Formative and Summative Evaluations

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Formative and Summative Evaluations

Formative and Summative Evaluations

Two different forms of evaluations are often used in instructional design, to assess if learners have gained the knowledge that they should have:

  1. Formative evaluations.
  2. Summative evaluations.

Formative Evaluations

The purpose of formative evaluations is to evaluate learning as it is taking place. Formative evaluations serve to guide the learning, by gathering learner feedback.

Often, formative evaluations employ qualitative rather than quantitative feedback. This feedback can be used to guide learners as the instruction continues.

For example, in an online course, a formative evaluation may take the form of a quiz at the end of a topic. If the learner gets a question wrong, the course can be designed to take the learner back to the specific screen where the information was, so that he or she can review it.

Summative Evaluations

The purpose of summative evaluations is to determine the overall effectiveness, or the sum, of the learning at its conclusion. Summative evaluations are most often quantitative; that is, a score will be recorded.

That score can be used for a variety of things. In a workplace, it is often recorded and reported to a supervisor as proof that learning was achieved.

When to Use Each Type

Formative evaluations take place as the learning is going on. An example of a formative evaluation is an end-of-lesson quiz.

Summative evaluations take place at the conclusion of the learning. An example of a summative evaluation is an end-of-course assessment. In an online learning environment, they are often required to be completed for learning to be considered complete.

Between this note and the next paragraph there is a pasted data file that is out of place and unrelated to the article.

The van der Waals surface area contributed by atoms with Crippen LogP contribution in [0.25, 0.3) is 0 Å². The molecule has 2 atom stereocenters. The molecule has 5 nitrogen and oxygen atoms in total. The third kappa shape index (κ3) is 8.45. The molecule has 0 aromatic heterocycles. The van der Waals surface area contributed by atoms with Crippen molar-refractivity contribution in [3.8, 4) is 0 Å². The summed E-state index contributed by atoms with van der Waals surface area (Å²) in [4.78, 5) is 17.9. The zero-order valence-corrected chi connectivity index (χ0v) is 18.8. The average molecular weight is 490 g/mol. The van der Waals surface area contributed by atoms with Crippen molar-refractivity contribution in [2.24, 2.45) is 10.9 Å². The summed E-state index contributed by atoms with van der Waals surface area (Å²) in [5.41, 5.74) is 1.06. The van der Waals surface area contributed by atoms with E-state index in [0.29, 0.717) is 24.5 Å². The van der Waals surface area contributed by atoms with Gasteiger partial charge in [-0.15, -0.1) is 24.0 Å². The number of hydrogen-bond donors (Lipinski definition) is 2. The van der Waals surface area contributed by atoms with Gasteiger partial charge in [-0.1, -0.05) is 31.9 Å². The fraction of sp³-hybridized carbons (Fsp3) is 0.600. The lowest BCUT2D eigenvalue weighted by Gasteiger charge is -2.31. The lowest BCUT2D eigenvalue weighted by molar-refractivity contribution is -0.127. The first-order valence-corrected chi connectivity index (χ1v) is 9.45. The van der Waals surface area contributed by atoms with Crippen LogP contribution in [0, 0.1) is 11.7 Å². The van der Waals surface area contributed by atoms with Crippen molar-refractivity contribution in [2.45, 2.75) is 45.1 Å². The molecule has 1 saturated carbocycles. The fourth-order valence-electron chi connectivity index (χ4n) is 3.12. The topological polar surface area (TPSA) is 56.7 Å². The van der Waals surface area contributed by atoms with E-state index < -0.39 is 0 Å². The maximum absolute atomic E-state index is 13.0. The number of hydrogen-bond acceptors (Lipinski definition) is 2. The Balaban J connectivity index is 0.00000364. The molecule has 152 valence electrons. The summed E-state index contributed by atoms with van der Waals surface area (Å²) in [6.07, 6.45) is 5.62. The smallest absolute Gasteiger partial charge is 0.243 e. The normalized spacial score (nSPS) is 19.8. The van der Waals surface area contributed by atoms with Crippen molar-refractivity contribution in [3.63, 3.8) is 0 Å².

In our course on business writing, an example of a formative evaluation might be a check-in quiz at the end of each lesson. These could include traditional question types such as multiple choice, or it could include more interactive assessments, such as composing an appropriate e-mail message. Feedback would be constructive in that it would point the learner to concepts in the lesson.

A summative evaluation might be the end-of-the-course assessment. This could be 20 questions utilizing traditional formats, such as multiple choice and fill-in-the-blank. The feedback would be minimal, and the score recorded in the organization's learning management system (LMS) for collection by the learning administrator.

Writing Assessment Questions

Writing assessment questions is an important part of the evaluation process since they are a common way to measure if goals and objectives have been achieved.

There are a number of most-often-used assessment question types:

  • Multiple Choice: The stem question, followed by answer choices. Only one is correct.
  • Multiple Response: The stem question, followed by answer choices. More than one answer is correct.
  • True/False Questions: The stem statement, which the learner marks as either a true or false statement.
  • Fill-in-the-Blank Questions: A statement, containing one or more blanks that should be filled in by the student.
  • Matching Items: Typically consist of two columns, where the student matches the items in the second column to match items in the first column.

The following are examples of these assessment question types.